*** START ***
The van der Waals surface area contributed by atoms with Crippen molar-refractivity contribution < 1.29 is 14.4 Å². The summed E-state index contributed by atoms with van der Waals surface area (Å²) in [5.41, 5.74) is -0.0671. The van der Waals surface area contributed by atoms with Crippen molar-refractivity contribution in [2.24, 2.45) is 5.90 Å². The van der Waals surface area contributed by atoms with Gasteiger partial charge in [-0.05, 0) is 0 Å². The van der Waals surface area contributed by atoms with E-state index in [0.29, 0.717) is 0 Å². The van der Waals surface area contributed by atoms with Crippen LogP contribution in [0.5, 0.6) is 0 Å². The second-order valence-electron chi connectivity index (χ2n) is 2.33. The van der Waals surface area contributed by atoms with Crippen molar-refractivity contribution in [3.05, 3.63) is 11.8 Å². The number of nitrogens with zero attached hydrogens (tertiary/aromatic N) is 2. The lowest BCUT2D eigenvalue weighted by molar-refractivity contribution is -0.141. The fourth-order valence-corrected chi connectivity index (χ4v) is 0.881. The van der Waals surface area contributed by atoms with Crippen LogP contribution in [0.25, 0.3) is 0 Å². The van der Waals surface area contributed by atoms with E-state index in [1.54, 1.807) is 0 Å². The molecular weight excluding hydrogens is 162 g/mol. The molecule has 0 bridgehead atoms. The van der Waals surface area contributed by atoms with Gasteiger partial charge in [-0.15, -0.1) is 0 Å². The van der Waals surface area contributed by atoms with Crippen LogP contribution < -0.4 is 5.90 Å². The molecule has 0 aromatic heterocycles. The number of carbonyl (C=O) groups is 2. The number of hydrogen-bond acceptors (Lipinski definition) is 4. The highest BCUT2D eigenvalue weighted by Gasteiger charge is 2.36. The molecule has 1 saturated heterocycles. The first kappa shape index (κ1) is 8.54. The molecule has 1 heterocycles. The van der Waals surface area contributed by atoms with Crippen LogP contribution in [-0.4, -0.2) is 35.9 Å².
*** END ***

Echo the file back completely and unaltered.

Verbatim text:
The van der Waals surface area contributed by atoms with Crippen molar-refractivity contribution < 1.29 is 14.4 Å². The summed E-state index contributed by atoms with van der Waals surface area (Å²) in [5.41, 5.74) is -0.0671. The van der Waals surface area contributed by atoms with Crippen molar-refractivity contribution in [2.24, 2.45) is 5.90 Å². The van der Waals surface area contributed by atoms with Gasteiger partial charge in [-0.05, 0) is 0 Å². The van der Waals surface area contributed by atoms with E-state index in [0.29, 0.717) is 0 Å². The van der Waals surface area contributed by atoms with Crippen LogP contribution in [0.5, 0.6) is 0 Å². The second-order valence-electron chi connectivity index (χ2n) is 2.33. The van der Waals surface area contributed by atoms with Crippen molar-refractivity contribution in [3.05, 3.63) is 11.8 Å². The number of nitrogens with zero attached hydrogens (tertiary/aromatic N) is 2. The lowest BCUT2D eigenvalue weighted by molar-refractivity contribution is -0.141. The fourth-order valence-corrected chi connectivity index (χ4v) is 0.881. The van der Waals surface area contributed by atoms with Crippen LogP contribution in [0.25, 0.3) is 0 Å². The van der Waals surface area contributed by atoms with E-state index in [1.54, 1.807) is 0 Å². The molecular weight excluding hydrogens is 162 g/mol. The molecule has 0 bridgehead atoms. The van der Waals surface area contributed by atoms with Gasteiger partial charge in [-0.15, -0.1) is 0 Å². The van der Waals surface area contributed by atoms with Crippen LogP contribution < -0.4 is 5.90 Å². The molecule has 0 aromatic heterocycles. The number of carbonyl (C=O) groups is 2. The number of hydrogen-bond acceptors (Lipinski definition) is 4. The highest BCUT2D eigenvalue weighted by Gasteiger charge is 2.36. The molecule has 1 saturated heterocycles. The first kappa shape index (κ1) is 8.54. The molecule has 1 heterocycles. The van der Waals surface area contributed by atoms with Crippen LogP contribution in [-0.4, -0.2) is 35.9 Å².